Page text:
"We play loud as fuck," White says. "We like how our amps sound — loud as fuck — our drummer plays loud as fuck. You need somebody who knows what they're doing, knows how to mic the shit, and how to record a loud band like that. The first record is good, the second record is good — this sounds way better because Carl was way better at his job."

On is also Shame Club's first album with drummer McCray, who joined the band in fall 2005. The band's been around in various incarnations since May 2000, although Lumley is the only original member; White came on in mid-2001 and Eyster joined the year after. Shame Club has likely survived longer than most local groups because it's never really fit into any of the local scenes (rockabilly, indie, garage, Point, etc.). This is almost an area of pride for White.

"Honestly, we kind of are so gimmick-less that we've locked ourselves into a corner," he says. "But that's awesome — we are unique and are aware that we're doing something that's original. We do challenge ourselves not to write songs that have been written before."

This confidence sometimes grates on people who misconstrue Shame Club's self-confidence as arrogance.

"I can tell you exactly why people hate us," Lumley says. "If there's anybody out there that hates us, it's my fault." Everyone laughs. "I'll own it, I'll wear it on my sleeve, I'll tattoo it on my face. It's because I'll tell anybody how good we are, because I am so fiercely proud of what we do."

McCray interjects dryly: "Thanks a lot for making people hate us."

"Sorry about all that, man," Lumley says lightly. "It hurts you guys...that's the only thing I feel bad about my pride in this band. I'll tell anybody that we're good."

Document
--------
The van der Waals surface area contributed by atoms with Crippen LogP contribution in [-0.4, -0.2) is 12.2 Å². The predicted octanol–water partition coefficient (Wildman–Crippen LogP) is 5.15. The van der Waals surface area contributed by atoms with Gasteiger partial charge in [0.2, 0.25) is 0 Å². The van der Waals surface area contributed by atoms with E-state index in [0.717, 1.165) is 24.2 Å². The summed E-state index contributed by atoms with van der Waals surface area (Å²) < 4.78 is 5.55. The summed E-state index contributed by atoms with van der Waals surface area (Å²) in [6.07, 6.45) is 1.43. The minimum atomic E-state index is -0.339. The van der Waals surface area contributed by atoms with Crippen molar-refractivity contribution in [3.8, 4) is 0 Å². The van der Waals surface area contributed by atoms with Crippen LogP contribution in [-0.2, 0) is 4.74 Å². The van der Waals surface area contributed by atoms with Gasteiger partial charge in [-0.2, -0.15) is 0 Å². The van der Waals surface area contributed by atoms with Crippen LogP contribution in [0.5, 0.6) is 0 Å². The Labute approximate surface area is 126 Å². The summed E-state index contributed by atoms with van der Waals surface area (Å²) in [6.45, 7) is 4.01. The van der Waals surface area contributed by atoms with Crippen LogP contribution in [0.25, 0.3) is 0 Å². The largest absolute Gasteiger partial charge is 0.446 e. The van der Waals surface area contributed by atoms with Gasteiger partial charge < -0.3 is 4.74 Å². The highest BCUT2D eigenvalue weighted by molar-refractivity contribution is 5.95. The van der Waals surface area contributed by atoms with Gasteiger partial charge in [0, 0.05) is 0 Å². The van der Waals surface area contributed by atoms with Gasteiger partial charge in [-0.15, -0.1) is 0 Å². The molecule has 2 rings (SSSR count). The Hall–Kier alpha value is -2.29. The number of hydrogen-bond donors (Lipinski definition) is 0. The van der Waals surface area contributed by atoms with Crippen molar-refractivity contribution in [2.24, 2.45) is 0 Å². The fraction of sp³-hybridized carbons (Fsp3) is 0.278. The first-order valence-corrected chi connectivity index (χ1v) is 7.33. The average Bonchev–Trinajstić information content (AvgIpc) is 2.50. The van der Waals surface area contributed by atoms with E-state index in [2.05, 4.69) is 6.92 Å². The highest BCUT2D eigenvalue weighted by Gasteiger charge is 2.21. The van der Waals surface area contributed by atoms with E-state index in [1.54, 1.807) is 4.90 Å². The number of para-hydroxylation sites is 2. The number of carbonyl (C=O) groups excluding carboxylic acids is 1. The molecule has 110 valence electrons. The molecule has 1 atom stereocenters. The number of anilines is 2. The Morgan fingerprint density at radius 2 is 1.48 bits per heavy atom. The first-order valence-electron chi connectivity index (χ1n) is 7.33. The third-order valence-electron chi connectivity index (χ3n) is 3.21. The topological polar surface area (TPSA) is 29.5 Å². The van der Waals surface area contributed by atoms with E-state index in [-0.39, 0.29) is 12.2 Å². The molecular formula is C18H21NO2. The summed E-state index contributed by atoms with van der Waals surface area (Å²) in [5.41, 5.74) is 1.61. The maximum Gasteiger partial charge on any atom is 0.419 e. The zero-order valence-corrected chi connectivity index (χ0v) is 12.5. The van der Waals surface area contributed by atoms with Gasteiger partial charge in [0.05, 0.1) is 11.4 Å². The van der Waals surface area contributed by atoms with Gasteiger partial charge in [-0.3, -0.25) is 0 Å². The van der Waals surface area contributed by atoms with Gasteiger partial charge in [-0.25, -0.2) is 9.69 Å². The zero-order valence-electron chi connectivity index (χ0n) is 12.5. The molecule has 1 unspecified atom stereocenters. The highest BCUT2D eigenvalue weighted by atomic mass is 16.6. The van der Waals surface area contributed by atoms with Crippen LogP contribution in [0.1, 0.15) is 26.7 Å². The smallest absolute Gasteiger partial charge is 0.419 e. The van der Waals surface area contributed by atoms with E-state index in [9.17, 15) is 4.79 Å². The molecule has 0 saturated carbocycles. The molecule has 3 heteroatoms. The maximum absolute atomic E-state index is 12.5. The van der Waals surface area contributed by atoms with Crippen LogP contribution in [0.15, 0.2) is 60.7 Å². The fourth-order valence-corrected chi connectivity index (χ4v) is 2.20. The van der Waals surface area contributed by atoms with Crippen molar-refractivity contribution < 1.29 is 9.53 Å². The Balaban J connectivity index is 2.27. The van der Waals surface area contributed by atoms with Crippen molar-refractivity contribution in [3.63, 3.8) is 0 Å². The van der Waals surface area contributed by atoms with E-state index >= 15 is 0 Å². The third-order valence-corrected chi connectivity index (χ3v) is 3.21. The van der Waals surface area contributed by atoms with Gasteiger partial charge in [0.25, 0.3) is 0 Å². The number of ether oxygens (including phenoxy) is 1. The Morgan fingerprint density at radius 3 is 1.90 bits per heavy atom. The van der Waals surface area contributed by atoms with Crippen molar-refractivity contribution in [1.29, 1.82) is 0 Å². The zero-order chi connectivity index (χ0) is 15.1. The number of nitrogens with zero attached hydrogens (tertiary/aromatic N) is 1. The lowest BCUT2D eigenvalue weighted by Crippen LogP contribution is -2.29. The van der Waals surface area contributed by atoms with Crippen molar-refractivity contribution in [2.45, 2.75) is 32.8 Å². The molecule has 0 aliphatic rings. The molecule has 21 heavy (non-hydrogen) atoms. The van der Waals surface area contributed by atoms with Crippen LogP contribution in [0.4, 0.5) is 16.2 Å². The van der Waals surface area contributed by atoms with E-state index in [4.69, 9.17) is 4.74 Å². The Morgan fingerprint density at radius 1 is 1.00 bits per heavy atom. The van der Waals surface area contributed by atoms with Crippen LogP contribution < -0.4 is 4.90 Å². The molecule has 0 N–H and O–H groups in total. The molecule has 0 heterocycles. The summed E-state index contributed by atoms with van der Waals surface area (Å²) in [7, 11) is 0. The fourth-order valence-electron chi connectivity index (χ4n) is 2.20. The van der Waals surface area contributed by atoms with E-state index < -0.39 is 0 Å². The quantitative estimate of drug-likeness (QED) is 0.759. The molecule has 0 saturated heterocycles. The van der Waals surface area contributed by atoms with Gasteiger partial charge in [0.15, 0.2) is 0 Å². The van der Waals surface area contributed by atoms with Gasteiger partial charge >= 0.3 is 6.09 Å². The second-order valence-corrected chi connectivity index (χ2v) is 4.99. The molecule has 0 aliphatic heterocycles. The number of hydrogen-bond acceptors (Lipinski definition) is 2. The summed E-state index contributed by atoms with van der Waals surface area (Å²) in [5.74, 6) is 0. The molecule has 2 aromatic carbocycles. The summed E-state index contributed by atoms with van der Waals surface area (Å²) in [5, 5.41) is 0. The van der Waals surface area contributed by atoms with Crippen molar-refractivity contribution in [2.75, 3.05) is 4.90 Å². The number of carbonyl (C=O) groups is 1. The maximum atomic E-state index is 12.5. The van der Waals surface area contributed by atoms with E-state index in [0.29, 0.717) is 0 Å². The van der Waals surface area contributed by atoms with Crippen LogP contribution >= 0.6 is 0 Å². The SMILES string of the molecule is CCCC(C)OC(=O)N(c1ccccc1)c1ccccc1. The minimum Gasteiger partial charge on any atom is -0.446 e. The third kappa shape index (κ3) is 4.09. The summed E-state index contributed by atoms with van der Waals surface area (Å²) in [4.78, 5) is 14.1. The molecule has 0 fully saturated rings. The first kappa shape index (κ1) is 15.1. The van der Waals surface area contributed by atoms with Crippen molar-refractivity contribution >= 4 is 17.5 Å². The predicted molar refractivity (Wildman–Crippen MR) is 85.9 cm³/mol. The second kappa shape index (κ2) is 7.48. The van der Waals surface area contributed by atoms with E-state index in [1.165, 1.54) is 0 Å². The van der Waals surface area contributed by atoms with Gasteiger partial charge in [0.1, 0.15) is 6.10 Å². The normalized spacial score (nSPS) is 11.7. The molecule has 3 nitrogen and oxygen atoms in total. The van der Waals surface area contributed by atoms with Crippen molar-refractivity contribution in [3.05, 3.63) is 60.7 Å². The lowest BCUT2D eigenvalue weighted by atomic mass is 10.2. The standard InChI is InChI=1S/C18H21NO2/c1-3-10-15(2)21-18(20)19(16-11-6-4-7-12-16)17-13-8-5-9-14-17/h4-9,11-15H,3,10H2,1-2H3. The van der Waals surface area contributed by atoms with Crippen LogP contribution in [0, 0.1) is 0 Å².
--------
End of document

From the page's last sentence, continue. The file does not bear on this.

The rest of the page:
But this attitude would only be arrogant if it were false — and, unfortunately for haters, Shame Club backs up its claims with talent. After all, not every band has had multiple shows shut down because of volume, or had a show halted when a drum monitor caught on fire — because the band was supposedly too loud. And just ask anyone who saw Shame Club covering the songs of Deep Purple at Off Broadway during September's An Under Cover Weekend: The product of several months of rehearsals, the wall-of-sound performance was monstrous, precise — and yes, loud as fuck.

"Who wants to go to show and you can stand at the bar and talk to your buddies?" Lumley says. "When I go to a show, I want the entire room to be completely saturated with sound. I want it to be a physical sensation. We want you to walk out of it feeling like you've just had a very gentle massage. All over."

The band's constant references to its music's loudness send up warning flags, but Shame Club isn't being self-conscious. In fact, McCray pinpoints the heart of the band's identity: authenticity.

"It's heart and soul, and there's no shtick," he says. "When you see it, it's real, that's it."

There's no irony. So many bands that play classic rock are doing it ironically.

"And they've got headbands, you know," Lumley says dryly, referencing the hipster fashion trend. "I'm not good-looking enough to make this cool, unless the songs are there. I'm not charming enough to make you laugh..."

McCray interrupts. "That's true." Everyone laughs.

Lumley continues, laughing himself. "...unless the songs are cool. This is it. This is what I want to do. This is what we want to do."